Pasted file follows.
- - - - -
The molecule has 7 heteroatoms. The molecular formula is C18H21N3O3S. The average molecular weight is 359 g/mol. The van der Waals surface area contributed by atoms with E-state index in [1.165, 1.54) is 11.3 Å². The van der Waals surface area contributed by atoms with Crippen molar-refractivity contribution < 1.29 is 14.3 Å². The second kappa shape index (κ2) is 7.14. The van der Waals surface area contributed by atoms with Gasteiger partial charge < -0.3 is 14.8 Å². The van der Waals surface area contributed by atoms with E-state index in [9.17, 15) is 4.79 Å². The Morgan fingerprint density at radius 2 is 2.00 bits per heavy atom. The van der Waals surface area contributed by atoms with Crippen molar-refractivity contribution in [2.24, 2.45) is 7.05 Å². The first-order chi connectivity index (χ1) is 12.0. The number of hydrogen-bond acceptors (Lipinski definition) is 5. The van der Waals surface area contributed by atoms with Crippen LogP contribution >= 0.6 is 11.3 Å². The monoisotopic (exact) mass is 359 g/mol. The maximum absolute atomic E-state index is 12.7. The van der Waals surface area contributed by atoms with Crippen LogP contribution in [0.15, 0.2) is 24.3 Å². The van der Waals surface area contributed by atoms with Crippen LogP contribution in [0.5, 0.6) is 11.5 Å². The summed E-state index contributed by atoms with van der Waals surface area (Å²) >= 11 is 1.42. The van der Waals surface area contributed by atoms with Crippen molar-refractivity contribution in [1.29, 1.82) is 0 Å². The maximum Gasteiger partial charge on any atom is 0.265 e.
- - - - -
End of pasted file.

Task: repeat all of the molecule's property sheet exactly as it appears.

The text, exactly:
The molecule has 7 heteroatoms. The molecular formula is C18H21N3O3S. The average molecular weight is 359 g/mol. The van der Waals surface area contributed by atoms with E-state index in [1.165, 1.54) is 11.3 Å². The van der Waals surface area contributed by atoms with Crippen molar-refractivity contribution < 1.29 is 14.3 Å². The second kappa shape index (κ2) is 7.14. The van der Waals surface area contributed by atoms with Gasteiger partial charge < -0.3 is 14.8 Å². The van der Waals surface area contributed by atoms with E-state index in [9.17, 15) is 4.79 Å². The Morgan fingerprint density at radius 2 is 2.00 bits per heavy atom. The van der Waals surface area contributed by atoms with Crippen molar-refractivity contribution in [2.24, 2.45) is 7.05 Å². The first-order chi connectivity index (χ1) is 12.0. The number of hydrogen-bond acceptors (Lipinski definition) is 5. The van der Waals surface area contributed by atoms with Crippen LogP contribution >= 0.6 is 11.3 Å². The monoisotopic (exact) mass is 359 g/mol. The maximum absolute atomic E-state index is 12.7. The van der Waals surface area contributed by atoms with Crippen LogP contribution in [0.15, 0.2) is 24.3 Å². The van der Waals surface area contributed by atoms with Crippen LogP contribution in [0.5, 0.6) is 11.5 Å². The summed E-state index contributed by atoms with van der Waals surface area (Å²) >= 11 is 1.42. The van der Waals surface area contributed by atoms with Crippen molar-refractivity contribution in [1.29, 1.82) is 0 Å². The maximum Gasteiger partial charge on any atom is 0.265 e.